Under ordinary conditions, the hypothalamus, which is the part of the brain that regulates sweat-related functions, sends sensory signals to the sweat nerves. These nerves — part of the sympathetic nervous system located in the chest cavity — in turn send the signals to the sweat glands, causing the latter to produce sweat. As a result of hyperhidrosis, the sweat glands disobey these signals, as it were, and produce substantial volumes of sweat that then seek outlets on your underarms, face, palms and feet.

Types Of Hyperhidrosis:

Hyperhidrosis can either be generalized or localized to specific parts of the body. Hands, feet, armpits, and the groin area are among the most active regions of perspiration due to the relatively high concentration of sweat glands. When excessive sweating is localized (e.g. palms, soles, face, underarms, scalp) it is referred to as primary or focal hyperhidrosis. Generalized or secondary hyperhidrosis usually involves the body as a whole and is the result of an underlying condition.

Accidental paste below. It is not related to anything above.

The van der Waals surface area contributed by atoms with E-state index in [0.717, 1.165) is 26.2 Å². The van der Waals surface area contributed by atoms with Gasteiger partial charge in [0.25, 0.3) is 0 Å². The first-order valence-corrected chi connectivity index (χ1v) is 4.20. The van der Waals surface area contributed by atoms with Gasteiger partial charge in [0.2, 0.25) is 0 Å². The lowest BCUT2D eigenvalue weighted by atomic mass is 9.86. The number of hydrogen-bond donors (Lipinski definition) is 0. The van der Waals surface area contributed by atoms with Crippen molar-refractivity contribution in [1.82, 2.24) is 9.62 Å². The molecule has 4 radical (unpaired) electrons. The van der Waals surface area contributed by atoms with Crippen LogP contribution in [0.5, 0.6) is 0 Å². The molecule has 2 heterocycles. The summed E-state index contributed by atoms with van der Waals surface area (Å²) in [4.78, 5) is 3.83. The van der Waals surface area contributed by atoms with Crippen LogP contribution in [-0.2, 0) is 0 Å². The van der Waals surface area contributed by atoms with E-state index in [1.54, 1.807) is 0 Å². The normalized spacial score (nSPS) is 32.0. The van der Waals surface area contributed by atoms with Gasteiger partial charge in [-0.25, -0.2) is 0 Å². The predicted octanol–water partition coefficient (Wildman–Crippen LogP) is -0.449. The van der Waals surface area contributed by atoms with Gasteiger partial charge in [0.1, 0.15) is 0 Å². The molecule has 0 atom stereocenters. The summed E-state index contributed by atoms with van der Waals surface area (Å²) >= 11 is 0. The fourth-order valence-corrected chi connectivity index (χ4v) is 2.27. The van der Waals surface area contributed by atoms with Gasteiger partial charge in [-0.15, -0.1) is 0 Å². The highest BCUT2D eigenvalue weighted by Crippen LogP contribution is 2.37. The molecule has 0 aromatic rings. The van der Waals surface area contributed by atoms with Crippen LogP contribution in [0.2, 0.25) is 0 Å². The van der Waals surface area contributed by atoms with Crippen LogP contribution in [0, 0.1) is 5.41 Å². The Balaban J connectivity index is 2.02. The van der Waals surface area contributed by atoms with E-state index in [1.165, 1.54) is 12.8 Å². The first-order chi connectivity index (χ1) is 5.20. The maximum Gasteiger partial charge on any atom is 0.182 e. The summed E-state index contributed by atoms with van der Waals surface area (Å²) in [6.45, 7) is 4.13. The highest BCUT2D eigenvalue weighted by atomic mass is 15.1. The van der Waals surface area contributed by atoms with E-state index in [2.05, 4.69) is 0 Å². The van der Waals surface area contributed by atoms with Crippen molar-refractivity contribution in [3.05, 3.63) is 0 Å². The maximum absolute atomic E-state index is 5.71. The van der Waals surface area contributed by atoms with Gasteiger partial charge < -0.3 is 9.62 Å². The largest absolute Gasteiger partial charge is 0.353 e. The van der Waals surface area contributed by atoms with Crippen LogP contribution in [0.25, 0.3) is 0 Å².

Hyperhidrosis can also be classified depending by onset, either congenital or acquired. Focal hyperhidrosis is found to start during adolescence or even before and seems to be inherited as an autosomal dominant genetic trait. Primary or focal hyperhidrosis must be distinguished from secondary hyperhidrosis, which can start at any point in life. The latter form may be due to a disorder of the thyroid or pituitary glands, diabetes mellitus, tumors, gout, menopause, certain drugs, or mercury poisoning.

Hyperhidrosis may also be divided into palmoplantar (symptomatic sweating of primarily the hands or feet), gustatory hyperhidrosis, generalized and focal hyperhidrosis.

Alternatively, hyperhidrosis may be classified according to the amount of skin affected and its possible causes. In this approach, excessive sweating in an area greater than 100 cm2 (16 in2) (up to generalized sweating of the entire body) is differentiated from sweating that affects only a small area .